When Wired journalist Jeff Howe coined the term crowdsourcing back in 2006, he did so in contradistinction to the term outsourcing and defined crowdsourcing as tapping the talent of the crowd. The tag line of his article was: “Remember outsourcing? Sending jobs to India and China is so 2003. The new pool of cheap labor: everyday people using their spare cycles to create content, solve problems, even do corporate R & D.”
If I had a tag line for this blog post it would be: “Remember crowdsourcing? Cheap labor to create content and solve problems using the Internet is so 2006. What’s new and cool today is the tapping of official and unofficial sources using new technologies to create and validate quality content.” I would call this allsourcing.
The word “crowdsourcing” is obviously a compound word that combines “crowd” and “sourcing”. But what exactly does “crowd” mean in this respect? And how has “sourcing” changed since Jeff introduced the term crowdsourcing over three-and-a-half years ago?
Lets tackle the question of “sourcing” first. In his June 2006 article on crowdsourcing, Jeff provides case studies that all relate to a novel application of a website and perhaps the most famous example of crowdsourcing is Wikipedia, another website. But we’ve just recently seen some interesting uses of mobile phones to crowdsource information. See Ushahidi or Nathan Eagle’s talk at ETech09, for example:
So the word “sourcing” here goes beyond the website-based e-business approach that Jeff originally wrote about in 2006. The mobile technology component here is key. A “crowd” is not still. A crowd moves, especially in crisis, which is my area of interest. So the term “allsourcing” not only implies collecting information from all sources but also the use of “all” technologies to collect said information in different media.
As for the word “crowd”, I recently noted in this Ushahidi blog post that we may need some qualifiers—namely bounded and unbounded crowdsourcing. In other words, the term “crowd” can mean a large group of people (unbounded crowdsourcing) or perhaps a specific group (bounded crowdsourcing). Unbounded crowdsourcing implies that the identity of individuals reporting the information is unknown whereas bounded crowdsourcing would describe a known group of individuals supplying information.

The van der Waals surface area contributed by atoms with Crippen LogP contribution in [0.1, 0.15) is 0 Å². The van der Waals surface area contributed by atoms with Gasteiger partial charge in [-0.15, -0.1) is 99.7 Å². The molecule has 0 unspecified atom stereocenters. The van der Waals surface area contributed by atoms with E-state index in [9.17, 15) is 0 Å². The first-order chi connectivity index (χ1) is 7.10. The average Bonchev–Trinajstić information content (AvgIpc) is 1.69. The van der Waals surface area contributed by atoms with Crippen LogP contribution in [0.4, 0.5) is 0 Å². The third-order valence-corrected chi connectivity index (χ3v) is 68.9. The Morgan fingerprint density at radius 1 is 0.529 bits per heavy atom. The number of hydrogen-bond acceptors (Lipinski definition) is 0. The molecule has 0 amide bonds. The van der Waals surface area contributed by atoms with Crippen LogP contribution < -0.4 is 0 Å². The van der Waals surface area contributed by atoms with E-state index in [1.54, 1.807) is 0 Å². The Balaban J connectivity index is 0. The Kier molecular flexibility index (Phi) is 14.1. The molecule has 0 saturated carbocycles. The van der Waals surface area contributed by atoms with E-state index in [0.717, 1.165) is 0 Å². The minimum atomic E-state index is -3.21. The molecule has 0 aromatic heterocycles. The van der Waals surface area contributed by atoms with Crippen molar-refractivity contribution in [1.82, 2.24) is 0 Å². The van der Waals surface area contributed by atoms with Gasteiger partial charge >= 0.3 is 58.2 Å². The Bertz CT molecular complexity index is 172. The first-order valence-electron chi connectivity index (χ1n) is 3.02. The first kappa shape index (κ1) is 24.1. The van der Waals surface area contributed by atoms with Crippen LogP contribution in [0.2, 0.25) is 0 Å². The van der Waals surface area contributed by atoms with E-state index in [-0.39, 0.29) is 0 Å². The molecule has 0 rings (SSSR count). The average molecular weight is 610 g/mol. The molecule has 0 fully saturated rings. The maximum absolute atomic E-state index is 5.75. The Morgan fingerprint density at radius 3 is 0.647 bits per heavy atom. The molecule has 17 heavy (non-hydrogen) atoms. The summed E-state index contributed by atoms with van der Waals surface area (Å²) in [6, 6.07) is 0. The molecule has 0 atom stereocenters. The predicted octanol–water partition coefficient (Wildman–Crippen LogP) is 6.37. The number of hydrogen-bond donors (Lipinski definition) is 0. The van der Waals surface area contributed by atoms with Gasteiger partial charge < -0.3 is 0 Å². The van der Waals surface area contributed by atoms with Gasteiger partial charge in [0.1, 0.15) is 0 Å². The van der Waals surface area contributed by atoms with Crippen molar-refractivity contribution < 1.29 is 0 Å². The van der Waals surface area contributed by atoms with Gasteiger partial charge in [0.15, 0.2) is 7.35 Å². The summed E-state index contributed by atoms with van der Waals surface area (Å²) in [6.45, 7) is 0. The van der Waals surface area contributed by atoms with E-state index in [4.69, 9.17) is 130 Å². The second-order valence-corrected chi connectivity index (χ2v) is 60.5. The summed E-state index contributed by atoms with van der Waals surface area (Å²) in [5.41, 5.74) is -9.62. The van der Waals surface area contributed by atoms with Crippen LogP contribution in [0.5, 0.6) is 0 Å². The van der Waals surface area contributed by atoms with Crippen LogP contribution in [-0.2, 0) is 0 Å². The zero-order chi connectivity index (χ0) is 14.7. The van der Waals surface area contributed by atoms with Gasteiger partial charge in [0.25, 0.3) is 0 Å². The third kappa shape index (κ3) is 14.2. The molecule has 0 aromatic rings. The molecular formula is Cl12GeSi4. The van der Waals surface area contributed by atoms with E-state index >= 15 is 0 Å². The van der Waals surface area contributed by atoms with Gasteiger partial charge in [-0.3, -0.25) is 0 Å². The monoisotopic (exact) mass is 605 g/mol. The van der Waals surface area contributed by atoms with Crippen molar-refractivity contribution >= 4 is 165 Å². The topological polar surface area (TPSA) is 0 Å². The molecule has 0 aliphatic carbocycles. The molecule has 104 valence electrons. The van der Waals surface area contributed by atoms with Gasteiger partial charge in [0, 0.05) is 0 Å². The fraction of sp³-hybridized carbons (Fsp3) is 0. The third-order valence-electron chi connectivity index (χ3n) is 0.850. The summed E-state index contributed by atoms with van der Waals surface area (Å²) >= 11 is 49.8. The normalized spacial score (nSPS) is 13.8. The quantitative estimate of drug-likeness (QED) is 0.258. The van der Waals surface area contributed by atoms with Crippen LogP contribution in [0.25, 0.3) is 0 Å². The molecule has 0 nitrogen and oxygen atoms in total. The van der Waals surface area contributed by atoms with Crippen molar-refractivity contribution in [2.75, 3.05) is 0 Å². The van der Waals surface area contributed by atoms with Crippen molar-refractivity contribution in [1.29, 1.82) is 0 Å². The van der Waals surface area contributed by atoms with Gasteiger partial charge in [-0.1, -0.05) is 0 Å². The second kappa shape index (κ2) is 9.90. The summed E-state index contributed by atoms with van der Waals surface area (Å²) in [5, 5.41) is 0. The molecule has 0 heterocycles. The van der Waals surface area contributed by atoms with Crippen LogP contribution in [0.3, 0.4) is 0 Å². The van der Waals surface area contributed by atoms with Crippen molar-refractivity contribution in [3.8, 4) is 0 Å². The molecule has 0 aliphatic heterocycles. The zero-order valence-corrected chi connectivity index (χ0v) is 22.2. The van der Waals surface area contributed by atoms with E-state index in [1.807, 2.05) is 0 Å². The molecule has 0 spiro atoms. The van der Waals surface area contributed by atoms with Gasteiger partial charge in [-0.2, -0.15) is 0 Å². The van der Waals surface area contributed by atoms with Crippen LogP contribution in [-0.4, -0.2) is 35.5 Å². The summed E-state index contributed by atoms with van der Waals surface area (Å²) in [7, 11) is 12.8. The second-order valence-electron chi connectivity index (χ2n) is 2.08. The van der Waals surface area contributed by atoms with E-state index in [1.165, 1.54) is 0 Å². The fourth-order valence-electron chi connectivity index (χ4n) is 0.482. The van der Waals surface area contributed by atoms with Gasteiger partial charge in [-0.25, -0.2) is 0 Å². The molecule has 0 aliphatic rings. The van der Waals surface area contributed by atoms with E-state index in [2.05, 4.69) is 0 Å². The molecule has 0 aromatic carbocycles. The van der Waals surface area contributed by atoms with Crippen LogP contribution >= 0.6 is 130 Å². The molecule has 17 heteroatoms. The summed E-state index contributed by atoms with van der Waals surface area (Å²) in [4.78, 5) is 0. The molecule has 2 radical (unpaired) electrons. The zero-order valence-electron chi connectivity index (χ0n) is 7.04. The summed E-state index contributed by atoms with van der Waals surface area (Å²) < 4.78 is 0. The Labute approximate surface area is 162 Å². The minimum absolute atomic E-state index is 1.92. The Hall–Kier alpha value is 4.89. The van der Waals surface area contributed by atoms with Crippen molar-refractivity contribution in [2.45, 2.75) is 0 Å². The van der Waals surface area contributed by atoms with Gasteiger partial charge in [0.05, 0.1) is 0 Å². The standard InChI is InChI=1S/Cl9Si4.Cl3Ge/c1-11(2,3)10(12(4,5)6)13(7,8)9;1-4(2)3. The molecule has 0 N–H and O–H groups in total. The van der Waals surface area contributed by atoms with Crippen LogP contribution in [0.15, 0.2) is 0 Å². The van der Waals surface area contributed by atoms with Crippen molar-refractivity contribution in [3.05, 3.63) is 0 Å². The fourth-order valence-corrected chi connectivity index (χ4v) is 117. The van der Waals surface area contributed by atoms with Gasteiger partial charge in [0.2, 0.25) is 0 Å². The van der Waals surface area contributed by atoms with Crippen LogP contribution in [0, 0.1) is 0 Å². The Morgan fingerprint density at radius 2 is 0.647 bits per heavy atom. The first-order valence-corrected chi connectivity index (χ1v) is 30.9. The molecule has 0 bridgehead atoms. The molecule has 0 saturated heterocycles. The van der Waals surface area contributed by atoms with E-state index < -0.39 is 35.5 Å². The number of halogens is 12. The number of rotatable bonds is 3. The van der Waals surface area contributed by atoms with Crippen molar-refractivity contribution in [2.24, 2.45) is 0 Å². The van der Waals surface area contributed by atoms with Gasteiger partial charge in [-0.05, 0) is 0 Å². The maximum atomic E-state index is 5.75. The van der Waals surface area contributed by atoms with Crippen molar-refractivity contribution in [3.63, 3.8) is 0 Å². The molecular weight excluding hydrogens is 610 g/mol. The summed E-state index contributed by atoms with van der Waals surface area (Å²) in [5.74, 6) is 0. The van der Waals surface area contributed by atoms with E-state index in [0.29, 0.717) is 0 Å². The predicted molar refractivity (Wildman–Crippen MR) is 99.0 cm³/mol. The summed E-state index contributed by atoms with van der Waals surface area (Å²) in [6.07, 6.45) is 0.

The term “allsourcing” represents a combination of bounded and unbounded crowdsourcing coupled with new “sourcing” technologies. An allsourcing approach would combined information supplied by known/official sources and unknown/unofficial sources using the Web, e-mail, SMS, Twitter, Flickr, YouTube etc. I think the future of crowdsourcing is allsourcing because allsourcing combines the strengths of both bounded and unbounded approaches while reducing the constraints inherent to each individual approach.
Let me explain. One main important advantage of unbounded crowdsourcing is the ability to collect information from unofficial sources. I consider this an advantage over bounded crowdsourcing since more information can be collected this way. The challenge of course is how to verify the validity of said information. Verifying information is by no means a new process, but unbounded crowdsourcing has the potential to generate a lot more information than bounded crowdsourcing since the former does not censor unofficial content. This presents a challenge.
At the same time, bounded crowdsourcing has the advantage of yielding reliable information since the reports are produced by known/official sources. However, bounded crowdsourcing is constrained to a relatively small number of individuals doing the reporting. Obviously, these individuals cannot be everywhere at the same time. But if we combined bounded and unbounded crowdsourcing, we would see an increase in (1) overall reporting, and (2) in the ability to validate reports from unknown sources.